N. D. Zelinsky Institute of Organic Chemistry, Russian Academy of Sciences, Moscow, Russia
KEYWORDS: glycoinformatics,structure, glycomics, bacterial carbohydrates, bibliography, taxonomy, database, CSDB
Glycoconjugate Journal, 2013, v.30, p.347-349
Nowadays, its impossible to navigate in the currently acquired volume of glyco-related information without special means of informatics. Therefore, the progress of glycobiology strongly depends on a presence of an information environment including data on structures, properties and functions of carbohydrates, as well as on taxonomy and properties of their biological sources. The main approach to create such environment is development of carbohydrate databases. In contrast to genomics and proteomics, informatization of glycomics is still suffering from incompatibility between the existing projects. In the present mini-review I report a comparative analysis of currently active world-wide scale carbohydrate databases, with Russian Carbohydrate Structure Databases1 (CSDBs) emphasized.
Glyco-databases providing wide coverage are most demanded, among them meta-database GlycomeDB, GLYCOSCIENCES, GlycoSuiteDB, CFG Glycan Database, KEGG, JCGGDB, GlycoBase-Dublin, UniCarbKB, Bacterial&Archaeal CSDB, and Plant&Fungal CSDB (currently in development) and other. Historically first carbohydrate database, CCSD (Carbbank) pretended to have complete coverage of structures published before 1996, when its support was ceased. Collection and digitizing of primary data are the most time-consuming stages of the database development, and therefore almost all modern projects somehow use the Carbbank data.
Analysis of the distinctive features of various projects allows to establish the criteria of database evaluation: types of data stored, completeness of coverage, data quality, functions provided to users, interface (usability, stability and performance), integration with other projects, and database architecture. Although the last criterion is invisible to users, it has a strongest impact on a database usefulness, since architectural mistakes hamper maintainability, upgradability and error control, and continuously increase the cost of a project.
The minimal types of data stored and processed in a glyco database are the primary molecular structure, and taxonomical and bibliographic annotations. Many databases store analytical data, such as NMR or MS spectra. Storage of biochemical, genetic, medical and other related data is often supported, but their coverage remains poor. Of major carbohydrate databases, KEGG lacks for taxonomical annotations, and GlycomeDB for bibliographic annotations. The databases with stored NMR spectra provide a spectral coverage of 5-25% of the published data.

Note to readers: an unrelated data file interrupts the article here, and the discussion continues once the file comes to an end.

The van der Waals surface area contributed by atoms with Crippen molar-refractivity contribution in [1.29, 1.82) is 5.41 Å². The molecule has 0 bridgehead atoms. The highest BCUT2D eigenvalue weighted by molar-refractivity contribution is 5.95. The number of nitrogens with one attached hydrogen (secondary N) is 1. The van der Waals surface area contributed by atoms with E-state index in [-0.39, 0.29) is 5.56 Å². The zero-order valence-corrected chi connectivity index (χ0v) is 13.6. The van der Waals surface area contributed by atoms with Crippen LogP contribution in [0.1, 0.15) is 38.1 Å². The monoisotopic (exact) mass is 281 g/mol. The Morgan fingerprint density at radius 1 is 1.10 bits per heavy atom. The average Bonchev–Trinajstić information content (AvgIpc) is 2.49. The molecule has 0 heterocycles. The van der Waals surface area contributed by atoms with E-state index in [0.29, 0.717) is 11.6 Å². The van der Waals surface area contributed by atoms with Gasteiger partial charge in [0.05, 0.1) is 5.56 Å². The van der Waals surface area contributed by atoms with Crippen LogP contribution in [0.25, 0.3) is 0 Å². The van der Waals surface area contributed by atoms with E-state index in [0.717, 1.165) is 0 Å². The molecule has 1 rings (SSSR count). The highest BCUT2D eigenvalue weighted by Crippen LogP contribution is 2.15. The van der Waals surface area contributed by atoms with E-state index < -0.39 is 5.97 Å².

A higher coverage significantly increases the value of a database, since even a negative answer to a search request presents valuable scientific information. Restricted potential of automatization of a search for suitable publications limits the acquisition of primary data and, therefore, the coverage. Nowadays, only the Bacterial CSDB reports almost complete (>75%) structural coverage within a chosen compound class, namely glycans from procaryotic microorganisms. Since 2005, it has accumulated ca. 10 000 structures assigned to 5 000 microorganisms in 4 000 publications3. The newly established Plant&Fungal CSDB aims at achieving this level of coverage in 2016, and currently deposits re-annotated data published before 1996.
To keep the coverage actual, periodic updates are needed, which assumes one- or two-year lag between publication and deposition of data. The universal solution for keeping the data actual is a requirement of obligatory uploading every published structrure to a database prior to publication with subsequent provision of the obtained IDs to an editorial. Such approach has been realized in genomics for long but is still missing in glycomics. One of the reasons for that is an insufficient standardization of glycan description languages originating from high chemical variativity of carbohydrates. This problem, as well as limited cross-project compatibility, can be overcome by source-independent data framework, such as RDF. Several databases, including CSDB, GlycomeDB, UniCarbKB and other provide export of data as RDF triples according to an experimental version of GlycanRDF ontology formulated at Biohackathon 2012, Japan.
The process of data posting can hardly be automatized not only at the level of publication selection but also at the level of article interpretation. As a result, all chemical and biological databases contain errors. These errors originate from (in occurrence-descending order): annotators’ failures, other imported databases, original publications, architectural inconsistencies, faults in import and auto-annotation software. According to our investigation2, most records in Carbbank contain errors, and more than one third of records contain two or more errors. The most abundant error type is an incorrect taxonomical annotation of a structure. Significant gaps in the Carbbank coverage were also discovered. As most of the modern projects use the Carbbank data, these errors migrate from database to database. Some of them can be revealed and sometimes corrected automatically. Such control is present in a number of databases; however, only a retrospective expert analysis of publications can provide really high data quality. Two thirds of CSDB budget is devoted to manual literature processing.